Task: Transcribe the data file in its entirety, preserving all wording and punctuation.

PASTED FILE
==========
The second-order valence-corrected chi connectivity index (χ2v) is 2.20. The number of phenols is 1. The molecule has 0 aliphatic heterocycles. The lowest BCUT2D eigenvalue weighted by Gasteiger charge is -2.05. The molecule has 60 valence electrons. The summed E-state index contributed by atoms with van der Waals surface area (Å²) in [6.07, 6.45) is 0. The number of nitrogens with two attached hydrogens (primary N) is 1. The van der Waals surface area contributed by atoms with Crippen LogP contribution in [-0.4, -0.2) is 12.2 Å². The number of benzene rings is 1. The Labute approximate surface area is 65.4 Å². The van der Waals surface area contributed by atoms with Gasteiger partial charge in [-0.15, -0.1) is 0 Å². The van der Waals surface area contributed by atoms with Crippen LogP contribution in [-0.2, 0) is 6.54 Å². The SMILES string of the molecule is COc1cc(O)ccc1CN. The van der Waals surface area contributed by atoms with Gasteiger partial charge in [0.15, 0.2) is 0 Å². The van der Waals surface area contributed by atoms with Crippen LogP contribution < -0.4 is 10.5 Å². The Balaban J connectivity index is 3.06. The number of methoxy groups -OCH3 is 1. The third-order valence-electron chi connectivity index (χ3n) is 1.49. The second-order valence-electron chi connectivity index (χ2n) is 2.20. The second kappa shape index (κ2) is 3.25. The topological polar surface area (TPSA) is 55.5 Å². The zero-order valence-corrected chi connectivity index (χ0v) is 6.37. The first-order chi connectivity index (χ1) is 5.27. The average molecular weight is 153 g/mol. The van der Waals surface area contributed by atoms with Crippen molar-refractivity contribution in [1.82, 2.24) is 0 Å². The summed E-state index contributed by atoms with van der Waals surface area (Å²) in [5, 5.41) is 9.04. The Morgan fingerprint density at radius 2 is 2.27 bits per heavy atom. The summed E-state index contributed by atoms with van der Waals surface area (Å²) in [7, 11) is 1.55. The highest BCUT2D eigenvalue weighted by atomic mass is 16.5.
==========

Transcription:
The second-order valence-corrected chi connectivity index (χ2v) is 2.20. The number of phenols is 1. The molecule has 0 aliphatic heterocycles. The lowest BCUT2D eigenvalue weighted by Gasteiger charge is -2.05. The molecule has 60 valence electrons. The summed E-state index contributed by atoms with van der Waals surface area (Å²) in [6.07, 6.45) is 0. The number of nitrogens with two attached hydrogens (primary N) is 1. The van der Waals surface area contributed by atoms with Crippen LogP contribution in [-0.4, -0.2) is 12.2 Å². The number of benzene rings is 1. The Labute approximate surface area is 65.4 Å². The van der Waals surface area contributed by atoms with Gasteiger partial charge in [-0.15, -0.1) is 0 Å². The van der Waals surface area contributed by atoms with Crippen LogP contribution in [-0.2, 0) is 6.54 Å². The SMILES string of the molecule is COc1cc(O)ccc1CN. The van der Waals surface area contributed by atoms with Gasteiger partial charge in [0.15, 0.2) is 0 Å². The van der Waals surface area contributed by atoms with Crippen LogP contribution < -0.4 is 10.5 Å². The Balaban J connectivity index is 3.06. The number of methoxy groups -OCH3 is 1. The third-order valence-electron chi connectivity index (χ3n) is 1.49. The second-order valence-electron chi connectivity index (χ2n) is 2.20. The second kappa shape index (κ2) is 3.25. The topological polar surface area (TPSA) is 55.5 Å². The zero-order valence-corrected chi connectivity index (χ0v) is 6.37. The first-order chi connectivity index (χ1) is 5.27. The average molecular weight is 153 g/mol. The van der Waals surface area contributed by atoms with Crippen molar-refractivity contribution in [1.82, 2.24) is 0 Å². The summed E-state index contributed by atoms with van der Waals surface area (Å²) in [5, 5.41) is 9.04. The Morgan fingerprint density at radius 2 is 2.27 bits per heavy atom. The summed E-state index contributed by atoms with van der Waals surface area (Å²) in [7, 11) is 1.55. The highest BCUT2D eigenvalue weighted by atomic mass is 16.5.